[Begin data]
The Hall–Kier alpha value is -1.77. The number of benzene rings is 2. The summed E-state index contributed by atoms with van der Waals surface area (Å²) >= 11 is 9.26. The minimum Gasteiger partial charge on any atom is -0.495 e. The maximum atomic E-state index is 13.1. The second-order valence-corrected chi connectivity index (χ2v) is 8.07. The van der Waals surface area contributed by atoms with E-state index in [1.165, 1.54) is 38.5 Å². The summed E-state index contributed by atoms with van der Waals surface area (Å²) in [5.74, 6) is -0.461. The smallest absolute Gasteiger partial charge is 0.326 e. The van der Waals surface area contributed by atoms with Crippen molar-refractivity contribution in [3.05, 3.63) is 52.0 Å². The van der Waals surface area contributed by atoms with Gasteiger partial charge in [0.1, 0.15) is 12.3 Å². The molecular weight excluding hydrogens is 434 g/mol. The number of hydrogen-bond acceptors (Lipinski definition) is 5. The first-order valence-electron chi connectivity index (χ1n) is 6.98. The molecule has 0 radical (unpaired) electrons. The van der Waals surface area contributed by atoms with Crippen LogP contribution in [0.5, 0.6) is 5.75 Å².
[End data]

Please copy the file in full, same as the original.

The Hall–Kier alpha value is -1.77. The number of benzene rings is 2. The summed E-state index contributed by atoms with van der Waals surface area (Å²) >= 11 is 9.26. The minimum Gasteiger partial charge on any atom is -0.495 e. The maximum atomic E-state index is 13.1. The second-order valence-corrected chi connectivity index (χ2v) is 8.07. The van der Waals surface area contributed by atoms with E-state index in [1.165, 1.54) is 38.5 Å². The summed E-state index contributed by atoms with van der Waals surface area (Å²) in [5.74, 6) is -0.461. The smallest absolute Gasteiger partial charge is 0.326 e. The van der Waals surface area contributed by atoms with Crippen molar-refractivity contribution in [3.05, 3.63) is 52.0 Å². The van der Waals surface area contributed by atoms with Gasteiger partial charge in [0.1, 0.15) is 12.3 Å². The molecular weight excluding hydrogens is 434 g/mol. The number of hydrogen-bond acceptors (Lipinski definition) is 5. The first-order valence-electron chi connectivity index (χ1n) is 6.98. The molecule has 0 radical (unpaired) electrons. The van der Waals surface area contributed by atoms with Crippen LogP contribution in [0.5, 0.6) is 5.75 Å².